Recently, NATO’s secretary-general announced that, to counter fears of Russian aggression against the alliance’s eastern members, extra forces will be sent to Poland and the three Baltic states. In theory this is to deter any moves by Vladimir Putin’s own forces. In practice it’s mostly a political gesture that reveals how hollow and fragile NATO has actually become.
In total this new troop move involves just four battalions, one to each of the threatened nations. Worse, they’re not even proper formed units; they’re multinational battalions. This makes some political sense – in an echo of the old ACE Mobile Force, troops from several NATO members will become casualties very soon after a Russian attack, hopefully spurring lethargic politicians into action – it is, in military terms, a sick joke. A multinational battalion group, however “robust” secretary-general Stoltenberg describes it as being, has nothing like the combat power of a real battalion that’s worked and trained together for years.
A battalion is a ridiculously small force, no more than a token reinforcement, and what they’re reinforcing isn’t all that impressive to begin with. Latvia, Lithuania and Estonia can only muster tiny forces. Of course Poland has a well-trained and reasonably well equipped army that’s proven itself repeatedly on NATO operations, and can put three divisions into the field, but even that isn’t really much. 25 years of peacekeeping and brushfire wars have taught us to think of a division as a major force, but I remember when my own army had four divisions – three armored and one infantry – in NATO’s NORTHAG alone. Now there are two divisions, neither of them armored, in the whole British Army. The US Army used to have five divisions, two of them armored, committed to CENTAG. Germany deployed no less than 12 divisions on NATO’s Central Front – now, like the UK, it has two. In total, NATO had a force of 33 divisions forward deployed to meet any Soviet attack into West Germany. Now, if the blow falls, there will be at most three divisions to meet it.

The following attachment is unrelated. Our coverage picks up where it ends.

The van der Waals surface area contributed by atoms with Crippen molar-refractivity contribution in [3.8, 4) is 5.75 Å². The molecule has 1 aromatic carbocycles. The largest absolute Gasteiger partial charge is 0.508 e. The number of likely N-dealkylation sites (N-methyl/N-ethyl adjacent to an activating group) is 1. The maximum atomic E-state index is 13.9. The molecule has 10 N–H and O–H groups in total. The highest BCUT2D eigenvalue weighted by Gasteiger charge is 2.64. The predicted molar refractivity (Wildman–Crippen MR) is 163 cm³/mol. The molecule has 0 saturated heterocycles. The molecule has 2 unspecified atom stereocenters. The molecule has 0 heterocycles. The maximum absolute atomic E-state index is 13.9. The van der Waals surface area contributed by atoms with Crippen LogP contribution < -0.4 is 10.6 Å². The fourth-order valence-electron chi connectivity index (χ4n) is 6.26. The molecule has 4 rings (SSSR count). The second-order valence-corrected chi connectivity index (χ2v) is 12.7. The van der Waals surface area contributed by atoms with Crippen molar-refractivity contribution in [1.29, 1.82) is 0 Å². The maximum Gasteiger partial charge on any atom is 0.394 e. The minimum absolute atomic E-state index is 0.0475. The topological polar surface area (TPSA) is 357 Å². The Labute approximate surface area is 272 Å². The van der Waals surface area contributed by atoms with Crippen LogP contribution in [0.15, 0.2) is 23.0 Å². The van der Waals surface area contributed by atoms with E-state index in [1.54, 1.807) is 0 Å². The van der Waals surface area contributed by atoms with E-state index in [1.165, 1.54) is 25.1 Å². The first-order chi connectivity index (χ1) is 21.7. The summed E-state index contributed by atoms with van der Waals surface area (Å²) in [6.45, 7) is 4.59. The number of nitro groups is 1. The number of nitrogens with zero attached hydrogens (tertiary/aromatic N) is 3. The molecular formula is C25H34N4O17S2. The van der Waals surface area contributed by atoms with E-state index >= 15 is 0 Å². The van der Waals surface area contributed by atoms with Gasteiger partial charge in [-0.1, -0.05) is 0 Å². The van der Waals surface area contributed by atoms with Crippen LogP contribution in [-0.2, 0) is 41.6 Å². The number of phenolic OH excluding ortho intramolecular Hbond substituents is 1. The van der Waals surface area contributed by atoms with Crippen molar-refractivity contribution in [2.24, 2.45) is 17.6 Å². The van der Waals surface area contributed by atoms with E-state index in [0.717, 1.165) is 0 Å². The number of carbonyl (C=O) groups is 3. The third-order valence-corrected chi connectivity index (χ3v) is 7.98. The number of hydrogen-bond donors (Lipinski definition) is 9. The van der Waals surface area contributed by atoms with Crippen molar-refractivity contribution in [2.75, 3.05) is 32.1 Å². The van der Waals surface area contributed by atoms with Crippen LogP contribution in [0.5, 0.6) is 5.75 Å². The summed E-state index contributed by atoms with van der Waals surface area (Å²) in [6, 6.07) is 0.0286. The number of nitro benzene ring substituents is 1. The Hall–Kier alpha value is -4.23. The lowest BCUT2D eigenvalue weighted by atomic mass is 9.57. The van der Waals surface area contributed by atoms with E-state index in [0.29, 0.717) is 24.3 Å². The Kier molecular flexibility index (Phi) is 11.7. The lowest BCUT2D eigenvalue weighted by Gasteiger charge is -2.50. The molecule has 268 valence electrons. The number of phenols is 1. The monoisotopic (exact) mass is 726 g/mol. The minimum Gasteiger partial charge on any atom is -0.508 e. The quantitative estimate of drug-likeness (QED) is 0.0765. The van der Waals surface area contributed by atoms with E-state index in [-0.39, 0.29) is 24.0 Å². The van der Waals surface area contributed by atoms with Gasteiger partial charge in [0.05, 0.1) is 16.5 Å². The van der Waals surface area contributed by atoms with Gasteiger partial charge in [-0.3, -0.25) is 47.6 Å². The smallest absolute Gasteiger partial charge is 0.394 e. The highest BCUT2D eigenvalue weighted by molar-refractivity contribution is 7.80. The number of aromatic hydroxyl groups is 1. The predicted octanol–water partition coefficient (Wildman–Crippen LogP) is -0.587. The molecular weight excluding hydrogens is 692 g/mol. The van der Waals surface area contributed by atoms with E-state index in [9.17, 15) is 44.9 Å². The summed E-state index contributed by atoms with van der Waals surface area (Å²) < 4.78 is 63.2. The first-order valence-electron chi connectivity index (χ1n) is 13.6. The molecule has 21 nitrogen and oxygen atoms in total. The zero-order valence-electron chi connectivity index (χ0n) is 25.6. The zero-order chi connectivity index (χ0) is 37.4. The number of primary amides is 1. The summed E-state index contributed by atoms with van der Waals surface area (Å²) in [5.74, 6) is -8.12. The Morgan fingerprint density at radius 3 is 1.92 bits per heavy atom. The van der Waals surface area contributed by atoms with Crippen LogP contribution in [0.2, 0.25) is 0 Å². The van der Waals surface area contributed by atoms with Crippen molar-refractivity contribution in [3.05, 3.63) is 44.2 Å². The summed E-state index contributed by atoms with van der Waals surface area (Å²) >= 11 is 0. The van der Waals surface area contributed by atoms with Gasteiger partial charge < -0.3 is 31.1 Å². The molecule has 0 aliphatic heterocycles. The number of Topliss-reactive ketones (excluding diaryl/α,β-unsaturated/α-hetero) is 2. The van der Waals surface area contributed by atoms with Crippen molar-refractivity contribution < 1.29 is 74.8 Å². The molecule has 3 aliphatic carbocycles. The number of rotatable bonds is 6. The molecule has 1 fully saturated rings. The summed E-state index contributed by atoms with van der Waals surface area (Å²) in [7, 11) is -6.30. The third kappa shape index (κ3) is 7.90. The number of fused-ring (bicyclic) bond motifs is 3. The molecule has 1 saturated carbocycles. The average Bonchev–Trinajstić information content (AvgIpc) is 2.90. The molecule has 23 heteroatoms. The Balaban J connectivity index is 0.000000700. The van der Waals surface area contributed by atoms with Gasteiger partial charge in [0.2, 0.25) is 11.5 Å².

NATO’s defense line is a lot thinner today, but isn’t the Russian force facing it much smaller too? Well, yes – and at the same time, no. It’s true that, after the breakup of the USSR, the Russians ruthlessly downsized their bloated military. But the divisions they disbanded were mostly low-readiness ones, manned by reservists and equipped with out of date weaponry. The high-readiness forces, the old Category A divisions that used to haunt the dreams of NATO analysts, mostly survived the reductions. Maybe the swarms of T-55s with their middle-aged crews aren’t there to provide wave after wave of follow-on forces, but the head of the Russian axe can strike as powerful a blow as ever – and NATO’s technological edge has narrowed alarmingly over the past five years.
Is Putin likely to invade Poland? I don’t think so. But it’s no longer as impossible a thought as it was less than a decade ago, and if he does decide to roll the dice we’re going to have a very hard time stopping him.
Disclaimer: The content in this article is the opinion of the writer and does not necessarily reflect the policies or opinions of US Patriot Tactical.